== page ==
The current trade war between the United States and China and charges of espionage against Huawei have left the world wondering: What does China want?
As suggested by its military buildup, its financial outlays abroad, and its aggressive rhetoric, it seems that the Chinese government wants nothing less than to make the country the hegemon of East Asia and a global power. The fate of Taiwan, the two Koreas, and Japan is at stake. So is the future of a peaceful world.
The question is then how the United States should react. How can it keep the peace without betraying democracies and allies?
For this answer, both sides would do well to remember the lessons of a distant model: the history of relations between ancient Rome and Persia.
The tension between war and peace
For centuries, two empires—the Romans and the Parthians—faced each other at the crossroads of the Middle East, on a line extending roughly from the Euphrates River northeastward into Armenia. Each side tried to conquer the enemy’s prize province across the border: The Romans coveted Parthian-controlled Iraq, while the Parthians wanted Roman Syria. In a sense, the two empires were mirror images, each a powerful, militarized monarchy claiming to rule the world.
It’s not surprising that the two powers went to war with each other again and again over the centuries. In 53 BC, the Parthians crushed an invading Roman army at the Battle of Carrhae in today’s southern Turkey. In 40 BC, the Parthians overran the Roman Near East, from Syria to Judea, only to be pushed back out again. During the next decade, Roman general Mark Antony launched a massive invasion of the Parthian Empire, but it turned out to be a bloody and costly failure. Still, there would be many more battles. The ancient world, after all, with its when-men-were-men ethos, needed little excuse to fight.
But the extraordinary part wasn’t the bloodshed: It was the number of times the two sides took action to keep the peace. It was an uneasy and fragile peace, but peace nonetheless.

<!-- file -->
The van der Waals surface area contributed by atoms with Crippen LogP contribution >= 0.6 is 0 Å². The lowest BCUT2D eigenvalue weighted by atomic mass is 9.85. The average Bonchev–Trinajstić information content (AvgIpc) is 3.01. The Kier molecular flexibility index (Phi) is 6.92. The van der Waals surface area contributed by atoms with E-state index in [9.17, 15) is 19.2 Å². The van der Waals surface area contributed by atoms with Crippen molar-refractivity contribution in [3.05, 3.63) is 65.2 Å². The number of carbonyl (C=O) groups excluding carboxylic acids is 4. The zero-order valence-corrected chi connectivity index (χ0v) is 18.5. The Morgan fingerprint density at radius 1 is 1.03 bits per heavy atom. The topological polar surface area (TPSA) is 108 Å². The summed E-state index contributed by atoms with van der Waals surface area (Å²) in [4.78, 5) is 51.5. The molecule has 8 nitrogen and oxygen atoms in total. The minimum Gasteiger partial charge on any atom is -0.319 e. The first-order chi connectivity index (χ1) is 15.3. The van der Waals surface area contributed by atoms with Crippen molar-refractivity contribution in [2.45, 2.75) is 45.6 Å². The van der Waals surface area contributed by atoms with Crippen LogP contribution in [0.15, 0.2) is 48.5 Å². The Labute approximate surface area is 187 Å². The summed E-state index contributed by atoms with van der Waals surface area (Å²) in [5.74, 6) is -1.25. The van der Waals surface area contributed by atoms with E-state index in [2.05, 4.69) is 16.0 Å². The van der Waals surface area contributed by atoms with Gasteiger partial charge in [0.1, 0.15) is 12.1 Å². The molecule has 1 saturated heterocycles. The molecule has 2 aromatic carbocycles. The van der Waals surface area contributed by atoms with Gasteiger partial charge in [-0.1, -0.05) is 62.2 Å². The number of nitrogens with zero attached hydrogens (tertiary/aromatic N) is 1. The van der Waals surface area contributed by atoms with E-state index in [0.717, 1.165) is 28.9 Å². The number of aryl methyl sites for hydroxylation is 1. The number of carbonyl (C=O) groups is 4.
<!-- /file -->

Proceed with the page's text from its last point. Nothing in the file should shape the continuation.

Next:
As usual in Roman history, the key figure to negotiating this centuries-long agreement was Augustus. Rome’s first emperor (31 BC–14 AD) was shrewd and shameless. Augustus used violence with gusto, rising to power through a series of civil wars, but he also knew when to cut his losses. Several decades of war with Parthia had led to repeated Roman defeat, so he knew a new war would be expensive and dangerous in domestic politics. Victory would bring glory to whatever general Augustus sent to the front, while defeat would be blamed on himself, the emperor.
So Augustus decided to strike a deal. He gave back some frontier land to Parthia in exchange for the surviving Roman prisoners of war, and the two empires agreed to keep the key border state of Armenia neutral territory.
But the sweetest part of Augustus’s deal was the public-relations stunt he pulled. He got the Parthians to return the several legionary eagles they had in their possession. The eagle was a Roman symbol, and each unit of their army would carry a physical precious metal eagle with them into battle—something the men would never give up unless thoroughly defeated. Augustus celebrated with a victory parade and erected a triumphal arch. He built a temple for the eagles and commissioned a statue of himself in armor with the enemy returning an eagle carved prominently in front. He minted coins showing the Parthian king kneeling. He purveyed slogans about national greatness restored.